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Former member of parliament of Tonga, Lord Fusitu’a, revealed that the country’s legal tender bill for Bitcoin is “modeled on” and is “almost identical” to that of El Salvador.

Bitcoin and Tonga

According to the latest tweets, Lord Fusitu’a hinted at the tentative arrival of Bitcoin as a legal tender for the Pacific island nation of Tonga. The former MP said the country could potentially adopt the cryptocurrency by November this year. The bill in question will be submitted to the House by September- October.

Lord Fusitu’a, a Tongan royalty, was reportedly working together with Jack Mallers, the CEO of Strike and architect of El Salvador’s Bitcoin project, to bring the BTC legal framework to Tonga.

He has been very vocal about the industry and has, time and again, asserted that the country can become more “competitive and wealthy” if it embraces the cryptocurrency. His focus has been on the remittance advantages that Bitcoin offers, which can potentially benefit the citizens regarding long-term saving.

While replying to a follow-up question on how a circular economy involving Bitcoin will be helpful, the former MP stated,

“An economy that uses bitcoin for payment at every stage of the supply chain. From the seed to the table. Pay for cassava roots and cattle in bitcoin from the farming supplier all the way to the waitress serving it to you at Kardo’s steak bar and every step in between in BTC.”

Many economists and world leaders have expressed their concern over countries following El Salvador’s suit. For countries such as Tonga, there are inflationary pressures at play to consider such a move as well.

El Salvador’s Bitcoin Portfolio

The young, maverick El Salvadorean President, Nayib Bukele made history last year after pushing Bitcoin as legal tender. However, his actions have failed to charm some experts who believe he may have cost the country $10 million amid the crypto market rout.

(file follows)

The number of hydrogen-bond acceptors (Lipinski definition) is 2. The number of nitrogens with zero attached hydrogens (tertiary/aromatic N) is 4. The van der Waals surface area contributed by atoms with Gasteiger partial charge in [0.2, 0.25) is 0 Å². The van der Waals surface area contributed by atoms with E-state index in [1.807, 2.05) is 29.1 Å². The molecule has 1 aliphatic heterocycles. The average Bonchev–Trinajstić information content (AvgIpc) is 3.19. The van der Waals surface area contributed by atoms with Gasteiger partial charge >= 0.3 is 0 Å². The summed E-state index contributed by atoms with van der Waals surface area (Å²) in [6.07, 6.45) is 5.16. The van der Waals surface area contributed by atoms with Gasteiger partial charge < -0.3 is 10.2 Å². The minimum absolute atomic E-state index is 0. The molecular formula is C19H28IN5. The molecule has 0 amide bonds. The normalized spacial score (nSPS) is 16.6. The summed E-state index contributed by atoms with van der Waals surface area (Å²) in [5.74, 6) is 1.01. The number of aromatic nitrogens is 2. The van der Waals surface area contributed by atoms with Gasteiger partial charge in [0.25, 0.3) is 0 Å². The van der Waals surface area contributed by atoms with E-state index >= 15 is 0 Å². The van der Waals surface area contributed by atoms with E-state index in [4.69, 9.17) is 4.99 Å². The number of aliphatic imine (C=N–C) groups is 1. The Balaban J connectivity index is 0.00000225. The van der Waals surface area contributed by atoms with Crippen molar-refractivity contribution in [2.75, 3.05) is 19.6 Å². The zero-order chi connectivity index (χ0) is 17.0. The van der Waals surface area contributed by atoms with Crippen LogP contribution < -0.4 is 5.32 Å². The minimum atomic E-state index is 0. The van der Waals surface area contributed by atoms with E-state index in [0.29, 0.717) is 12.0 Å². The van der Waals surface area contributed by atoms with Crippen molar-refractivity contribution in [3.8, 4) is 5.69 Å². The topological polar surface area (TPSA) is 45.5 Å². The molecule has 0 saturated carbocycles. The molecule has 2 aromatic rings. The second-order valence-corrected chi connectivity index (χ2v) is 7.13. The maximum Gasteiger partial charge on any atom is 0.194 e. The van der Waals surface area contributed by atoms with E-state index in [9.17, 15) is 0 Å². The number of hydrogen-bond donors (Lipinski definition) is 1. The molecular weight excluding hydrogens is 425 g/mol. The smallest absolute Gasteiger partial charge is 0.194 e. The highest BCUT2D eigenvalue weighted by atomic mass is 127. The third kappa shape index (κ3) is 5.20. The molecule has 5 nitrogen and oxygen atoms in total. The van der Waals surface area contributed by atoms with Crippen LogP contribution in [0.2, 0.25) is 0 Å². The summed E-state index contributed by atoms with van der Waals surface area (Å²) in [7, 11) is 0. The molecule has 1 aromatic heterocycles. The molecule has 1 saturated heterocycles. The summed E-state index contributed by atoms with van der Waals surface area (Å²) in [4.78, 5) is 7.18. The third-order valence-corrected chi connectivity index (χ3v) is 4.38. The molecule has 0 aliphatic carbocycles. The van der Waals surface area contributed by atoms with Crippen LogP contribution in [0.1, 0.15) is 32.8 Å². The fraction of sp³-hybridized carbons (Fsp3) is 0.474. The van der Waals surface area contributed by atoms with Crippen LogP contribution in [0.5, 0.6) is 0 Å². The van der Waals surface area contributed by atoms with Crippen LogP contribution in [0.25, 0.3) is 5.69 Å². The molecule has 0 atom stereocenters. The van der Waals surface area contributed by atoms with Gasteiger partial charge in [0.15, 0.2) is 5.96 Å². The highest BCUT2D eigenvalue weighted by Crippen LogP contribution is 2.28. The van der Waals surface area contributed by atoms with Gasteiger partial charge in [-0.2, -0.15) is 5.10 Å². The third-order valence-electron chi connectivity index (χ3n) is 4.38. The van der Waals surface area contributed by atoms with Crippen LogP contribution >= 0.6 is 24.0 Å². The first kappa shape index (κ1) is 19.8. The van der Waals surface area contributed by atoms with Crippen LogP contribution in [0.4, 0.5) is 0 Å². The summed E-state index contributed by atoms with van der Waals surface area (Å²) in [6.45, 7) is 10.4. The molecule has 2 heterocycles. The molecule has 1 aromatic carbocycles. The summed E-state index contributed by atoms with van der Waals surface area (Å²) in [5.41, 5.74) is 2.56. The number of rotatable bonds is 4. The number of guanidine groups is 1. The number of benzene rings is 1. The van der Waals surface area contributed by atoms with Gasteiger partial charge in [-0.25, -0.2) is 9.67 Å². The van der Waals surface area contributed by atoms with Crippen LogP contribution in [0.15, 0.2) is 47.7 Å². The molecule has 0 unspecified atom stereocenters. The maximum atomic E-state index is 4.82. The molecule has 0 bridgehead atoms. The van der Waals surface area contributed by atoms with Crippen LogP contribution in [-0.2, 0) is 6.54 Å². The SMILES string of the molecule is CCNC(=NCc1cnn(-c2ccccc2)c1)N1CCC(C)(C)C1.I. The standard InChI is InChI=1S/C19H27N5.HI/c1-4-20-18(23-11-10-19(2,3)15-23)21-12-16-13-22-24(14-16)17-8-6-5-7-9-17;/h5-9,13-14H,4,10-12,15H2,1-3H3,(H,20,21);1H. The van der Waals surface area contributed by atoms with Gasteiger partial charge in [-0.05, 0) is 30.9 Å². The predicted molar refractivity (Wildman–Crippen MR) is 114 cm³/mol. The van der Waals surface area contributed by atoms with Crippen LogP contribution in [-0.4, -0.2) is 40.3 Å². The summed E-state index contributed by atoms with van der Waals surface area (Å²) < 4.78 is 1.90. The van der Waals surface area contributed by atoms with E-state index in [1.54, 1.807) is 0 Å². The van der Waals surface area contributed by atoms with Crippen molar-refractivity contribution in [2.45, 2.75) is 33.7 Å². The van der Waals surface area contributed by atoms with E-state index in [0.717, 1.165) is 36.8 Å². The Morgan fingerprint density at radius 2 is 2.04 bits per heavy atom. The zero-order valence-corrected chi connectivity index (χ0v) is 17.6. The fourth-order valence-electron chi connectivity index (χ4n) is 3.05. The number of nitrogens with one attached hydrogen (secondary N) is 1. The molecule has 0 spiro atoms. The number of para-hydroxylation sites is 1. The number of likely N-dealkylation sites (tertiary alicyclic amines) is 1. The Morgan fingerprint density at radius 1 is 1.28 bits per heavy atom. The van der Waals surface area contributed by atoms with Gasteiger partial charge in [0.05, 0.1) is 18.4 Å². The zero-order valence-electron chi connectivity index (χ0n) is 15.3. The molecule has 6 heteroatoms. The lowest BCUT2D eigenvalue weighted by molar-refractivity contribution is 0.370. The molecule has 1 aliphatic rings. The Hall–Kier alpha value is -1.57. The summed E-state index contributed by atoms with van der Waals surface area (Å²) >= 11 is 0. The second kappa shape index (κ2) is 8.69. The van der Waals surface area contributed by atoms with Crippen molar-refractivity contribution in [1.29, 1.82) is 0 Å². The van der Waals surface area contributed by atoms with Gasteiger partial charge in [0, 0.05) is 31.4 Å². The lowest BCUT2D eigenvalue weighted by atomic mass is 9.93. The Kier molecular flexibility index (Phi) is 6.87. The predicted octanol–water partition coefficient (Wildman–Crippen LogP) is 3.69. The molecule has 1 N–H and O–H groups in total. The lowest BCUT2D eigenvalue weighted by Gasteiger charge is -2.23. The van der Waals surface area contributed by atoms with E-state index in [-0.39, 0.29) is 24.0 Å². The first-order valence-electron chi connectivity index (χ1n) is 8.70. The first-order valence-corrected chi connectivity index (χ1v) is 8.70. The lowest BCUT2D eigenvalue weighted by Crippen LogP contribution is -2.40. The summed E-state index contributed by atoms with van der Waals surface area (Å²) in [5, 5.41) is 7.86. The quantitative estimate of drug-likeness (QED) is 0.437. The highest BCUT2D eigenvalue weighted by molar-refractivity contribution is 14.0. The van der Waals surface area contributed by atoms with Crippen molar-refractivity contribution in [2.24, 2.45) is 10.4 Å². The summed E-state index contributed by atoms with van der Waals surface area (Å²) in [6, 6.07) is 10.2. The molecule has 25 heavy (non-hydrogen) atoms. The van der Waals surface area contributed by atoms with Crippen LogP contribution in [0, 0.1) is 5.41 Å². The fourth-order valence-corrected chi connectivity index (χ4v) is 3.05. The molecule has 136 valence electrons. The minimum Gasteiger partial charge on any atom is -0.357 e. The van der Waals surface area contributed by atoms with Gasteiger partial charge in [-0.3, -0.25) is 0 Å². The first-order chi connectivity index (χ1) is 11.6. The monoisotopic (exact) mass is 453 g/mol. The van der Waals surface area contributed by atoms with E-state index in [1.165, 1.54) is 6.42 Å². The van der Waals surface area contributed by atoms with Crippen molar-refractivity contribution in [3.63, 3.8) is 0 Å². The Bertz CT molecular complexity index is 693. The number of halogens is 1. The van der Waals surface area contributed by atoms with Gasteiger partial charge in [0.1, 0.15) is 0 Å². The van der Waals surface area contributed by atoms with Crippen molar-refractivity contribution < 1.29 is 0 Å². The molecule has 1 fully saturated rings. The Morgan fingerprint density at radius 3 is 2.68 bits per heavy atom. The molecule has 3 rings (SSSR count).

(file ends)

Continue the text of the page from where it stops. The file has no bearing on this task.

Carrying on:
CryptoPotato recently reported that Bitcoin plummeted below $41,000 for the first time since September 2021. Interestingly, this was the same month when El Salvador went on an aggressive buying spree of the asset. Over the past year, El Salvador spent around $71 million at an average purchase price of $51,056 per BTC. Supposing the government has not sold its crypto holdings, the portfolio is down by 12% approximately.

This article is strictly for informational purposes only. It is not a direct offer or solicitation of an offer to buy or sell, or a recommendation or endorsement of any products, services, or companies. CryptosOnline.com does not provide investment, tax, legal, business or accounting advice. Neither the company nor the author is responsible, directly or indirectly, for any loss or damage caused or alleged to be caused by, or in connection with, the use of or reliance on any content, goods, services or opinions mentioned in this article.

#Bitcoin #Crypto #Cryptocurrency

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